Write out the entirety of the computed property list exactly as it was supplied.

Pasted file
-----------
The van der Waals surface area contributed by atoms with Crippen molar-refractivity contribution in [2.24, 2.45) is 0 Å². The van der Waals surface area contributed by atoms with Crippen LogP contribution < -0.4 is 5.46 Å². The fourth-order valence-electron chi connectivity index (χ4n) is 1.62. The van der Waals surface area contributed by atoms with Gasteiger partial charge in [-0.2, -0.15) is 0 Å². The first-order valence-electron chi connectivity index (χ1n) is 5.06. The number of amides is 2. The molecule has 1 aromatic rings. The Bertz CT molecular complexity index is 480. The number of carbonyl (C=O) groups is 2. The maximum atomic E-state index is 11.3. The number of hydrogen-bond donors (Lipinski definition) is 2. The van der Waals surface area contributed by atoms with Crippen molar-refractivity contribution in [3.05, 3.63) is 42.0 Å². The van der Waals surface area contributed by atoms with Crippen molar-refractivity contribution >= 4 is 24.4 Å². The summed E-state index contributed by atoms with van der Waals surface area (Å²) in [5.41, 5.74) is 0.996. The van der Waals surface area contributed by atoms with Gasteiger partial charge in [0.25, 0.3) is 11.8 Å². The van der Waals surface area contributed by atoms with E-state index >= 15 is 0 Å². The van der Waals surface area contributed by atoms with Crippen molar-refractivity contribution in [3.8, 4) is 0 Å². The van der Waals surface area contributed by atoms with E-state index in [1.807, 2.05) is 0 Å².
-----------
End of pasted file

The van der Waals surface area contributed by atoms with Crippen molar-refractivity contribution in [2.24, 2.45) is 0 Å². The van der Waals surface area contributed by atoms with Crippen LogP contribution < -0.4 is 5.46 Å². The fourth-order valence-electron chi connectivity index (χ4n) is 1.62. The van der Waals surface area contributed by atoms with Gasteiger partial charge in [-0.2, -0.15) is 0 Å². The first-order valence-electron chi connectivity index (χ1n) is 5.06. The number of amides is 2. The molecule has 1 aromatic rings. The Bertz CT molecular complexity index is 480. The number of carbonyl (C=O) groups is 2. The maximum atomic E-state index is 11.3. The number of hydrogen-bond donors (Lipinski definition) is 2. The van der Waals surface area contributed by atoms with Crippen molar-refractivity contribution in [3.05, 3.63) is 42.0 Å². The van der Waals surface area contributed by atoms with Crippen molar-refractivity contribution >= 4 is 24.4 Å². The summed E-state index contributed by atoms with van der Waals surface area (Å²) in [5.41, 5.74) is 0.996. The van der Waals surface area contributed by atoms with Gasteiger partial charge in [0.25, 0.3) is 11.8 Å². The van der Waals surface area contributed by atoms with E-state index >= 15 is 0 Å². The van der Waals surface area contributed by atoms with Crippen molar-refractivity contribution in [3.8, 4) is 0 Å². The van der Waals surface area contributed by atoms with E-state index in [1.807, 2.05) is 0 Å².